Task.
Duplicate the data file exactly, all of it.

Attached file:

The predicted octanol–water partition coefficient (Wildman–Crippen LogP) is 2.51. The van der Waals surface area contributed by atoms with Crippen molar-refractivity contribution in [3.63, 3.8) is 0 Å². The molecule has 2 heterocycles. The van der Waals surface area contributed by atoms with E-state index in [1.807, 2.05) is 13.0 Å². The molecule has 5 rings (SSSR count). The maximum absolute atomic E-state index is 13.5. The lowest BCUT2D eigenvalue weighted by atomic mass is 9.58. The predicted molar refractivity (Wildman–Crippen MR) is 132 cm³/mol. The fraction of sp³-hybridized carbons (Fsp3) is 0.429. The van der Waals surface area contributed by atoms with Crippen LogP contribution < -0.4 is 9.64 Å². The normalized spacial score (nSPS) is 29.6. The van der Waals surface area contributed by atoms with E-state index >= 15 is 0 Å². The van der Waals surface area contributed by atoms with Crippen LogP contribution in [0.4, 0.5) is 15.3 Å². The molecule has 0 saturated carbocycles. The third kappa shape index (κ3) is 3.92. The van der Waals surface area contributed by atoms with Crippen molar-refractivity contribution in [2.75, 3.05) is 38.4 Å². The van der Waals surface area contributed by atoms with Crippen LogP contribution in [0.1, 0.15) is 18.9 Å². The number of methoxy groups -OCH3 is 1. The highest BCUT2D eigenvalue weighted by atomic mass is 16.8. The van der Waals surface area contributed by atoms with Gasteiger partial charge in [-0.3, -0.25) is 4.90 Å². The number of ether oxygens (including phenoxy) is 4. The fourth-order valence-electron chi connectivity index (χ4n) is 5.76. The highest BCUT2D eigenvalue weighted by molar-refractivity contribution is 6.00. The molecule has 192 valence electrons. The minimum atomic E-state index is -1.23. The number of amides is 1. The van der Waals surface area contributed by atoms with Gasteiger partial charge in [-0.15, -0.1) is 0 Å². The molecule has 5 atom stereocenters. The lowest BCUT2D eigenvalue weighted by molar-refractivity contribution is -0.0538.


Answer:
The predicted octanol–water partition coefficient (Wildman–Crippen LogP) is 2.51. The van der Waals surface area contributed by atoms with Crippen molar-refractivity contribution in [3.63, 3.8) is 0 Å². The molecule has 2 heterocycles. The van der Waals surface area contributed by atoms with E-state index in [1.807, 2.05) is 13.0 Å². The molecule has 5 rings (SSSR count). The maximum absolute atomic E-state index is 13.5. The lowest BCUT2D eigenvalue weighted by atomic mass is 9.58. The predicted molar refractivity (Wildman–Crippen MR) is 132 cm³/mol. The fraction of sp³-hybridized carbons (Fsp3) is 0.429. The van der Waals surface area contributed by atoms with Crippen LogP contribution < -0.4 is 9.64 Å². The normalized spacial score (nSPS) is 29.6. The van der Waals surface area contributed by atoms with E-state index >= 15 is 0 Å². The van der Waals surface area contributed by atoms with Crippen LogP contribution in [0.4, 0.5) is 15.3 Å². The molecule has 0 saturated carbocycles. The third kappa shape index (κ3) is 3.92. The van der Waals surface area contributed by atoms with Crippen molar-refractivity contribution in [2.75, 3.05) is 38.4 Å². The van der Waals surface area contributed by atoms with Crippen LogP contribution in [0.1, 0.15) is 18.9 Å². The number of methoxy groups -OCH3 is 1. The highest BCUT2D eigenvalue weighted by atomic mass is 16.8. The van der Waals surface area contributed by atoms with Gasteiger partial charge in [-0.3, -0.25) is 4.90 Å². The number of ether oxygens (including phenoxy) is 4. The fourth-order valence-electron chi connectivity index (χ4n) is 5.76. The highest BCUT2D eigenvalue weighted by molar-refractivity contribution is 6.00. The molecule has 192 valence electrons. The minimum atomic E-state index is -1.23. The number of amides is 1. The van der Waals surface area contributed by atoms with Gasteiger partial charge in [-0.15, -0.1) is 0 Å². The molecule has 5 atom stereocenters. The lowest BCUT2D eigenvalue weighted by molar-refractivity contribution is -0.0538.